Important informations

Review on the state of current knowledge on pulmonary embolism published in New England Journal of Medicine (NEJM)

The special feature, co-authored by Dr. Susan R. Kahn and Dr. Kerstin de Wit, aims to help front line clinicians better diagnose, treat, and manage a common condition with many repercussions and the potential to be fatal for patients.

Pulmonary embolism (PE) is the most dangerous, and potentially life-threatening, form of venous thromboembolism (VTE), in which a blood clot develops in a large vein. PE occurs when a blood clot travels from the legs to the lungs, causing an individual to experience stabbing chest pains, coughing, difficulty breathing, and a rapid pulse. This affects an average of 30,000 Canadian each year.

“While PE is a common condition, it is often misdiagnosed and underdiagnosed as knowing which diagnostic test to use and when is a major challenge,” says Dr. Susan R. Kahn, Senior Investigator in the Centre for Clinical Epidemiology of the Lady Davis Institute at the Jewish General Hospital (JGH), Director of the JGH Centre of Excellence in Thrombosis and Anticoagulation Care (CETAC), and Canada Research Chair in Venous Thromboembolism, lead author of the article. “In practice, it may be diagnosed as some other problem, such as pneumonia, or physicians might not think the patient could have PE and do a proper diagnostic test.”

Recovery from PE is associated with complications such as bleeding due to anticoagulant treatment, recurrent VTE, chronic thromboembolic pulmonary hypertension, and long-term psychological distress. Furthermore, Dr. Kahn’s team previously showed that approximately half the patients who receive a diagnosis of PE have functional and exercise limitations one year later (known as post–pulmonary-embolism syndrome), and the health-related quality of life for patients with a history of PE is poor, making the timely diagnosis and expert management of PE crucial.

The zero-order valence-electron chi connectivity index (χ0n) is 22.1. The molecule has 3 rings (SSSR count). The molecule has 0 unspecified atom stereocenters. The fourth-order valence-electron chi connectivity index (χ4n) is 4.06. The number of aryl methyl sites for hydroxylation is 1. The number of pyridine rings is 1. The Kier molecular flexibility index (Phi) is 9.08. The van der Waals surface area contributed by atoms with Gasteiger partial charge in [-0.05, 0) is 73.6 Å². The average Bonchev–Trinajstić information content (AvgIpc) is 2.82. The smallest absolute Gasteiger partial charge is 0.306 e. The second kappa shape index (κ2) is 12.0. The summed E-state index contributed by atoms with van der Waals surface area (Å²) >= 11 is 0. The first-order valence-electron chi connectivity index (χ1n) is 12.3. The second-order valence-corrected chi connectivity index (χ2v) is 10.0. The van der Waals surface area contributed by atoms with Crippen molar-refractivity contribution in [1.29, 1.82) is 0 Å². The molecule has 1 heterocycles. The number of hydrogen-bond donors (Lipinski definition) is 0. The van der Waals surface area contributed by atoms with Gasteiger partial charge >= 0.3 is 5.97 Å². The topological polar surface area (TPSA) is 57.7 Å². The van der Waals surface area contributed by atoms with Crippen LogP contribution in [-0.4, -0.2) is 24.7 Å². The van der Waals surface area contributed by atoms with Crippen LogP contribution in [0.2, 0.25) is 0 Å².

Dr. Kahn and co-author Dr. Kerstin de Wit, a venous thrombosis and emergency medicine physician and researcher based at the Kingston Health Sciences Centre, provide a clinical overview of what is currently known about PE, its diagnosis, treatment, management, and patient follow-up, using a case vignette.

The article contains many practical points for clinicians, highlighting that:

  • PE is a common diagnosis with many repercussions, which has the potential to be fatal if not recognized and treated appropriately. Untreated PE has a mortality rate approaching 20%;
  • It is very important for physicians to be familiar with one diagnostic approach, to know it very well, and to use it systematically;
  • Initial treatment is guided by classification of the pulmonary embolism as high-risk, intermediate-risk, or low-risk;
  • Treatment modalities and duration vary depending on patients’ medical conditions and characteristics (i.e. cancer, advanced kidney or liver disease, pregnant women, etc.)

The article reviews the latest research, existing clinical practice guidelines and presents the main areas of uncertainty that need to be addressed to ensure the optimal care and management of patients with or at risk of PE.

“Whether a particular direct oral anticoagulant – the standard of care – is preferable for the treatment of PE is not known at this point,” Dr. Kahn exemplifies. “That is why we are currently enrolling patients from CETAC in ongoing randomized trials that are assessing apixaban as compared with rivaroxaban for the initial treatment of patients with venous thromboembolism.”

Dr. de Wit will address another area of uncertainty by leading in Canada an important multinational, randomized, controlled trial to assess the efficacy and safety of a therapy involving a reduced dose of thrombolytic medication in patients with intermediate-risk acute PE. This trial will start in a few months and will be conducted at the Jewish General Hospital/Lady Davis Institute as well.

“The good news is that blood clots are preventable and treatable if discovered early,” says Dr. Kahn. “Although there are many risk factors, with proper attention to prevention and treatment, we can reduce the incidence and recurrence of VTE and its complications, such as PE.” This emphasizes the importance of concerted efforts to guide and train physicians— especially those working in high-risk settings such as primary care offices, emergency rooms, inpatient medical and surgical wards and intensive care units—and to educate the public at large and patients to ensure early diagnosis.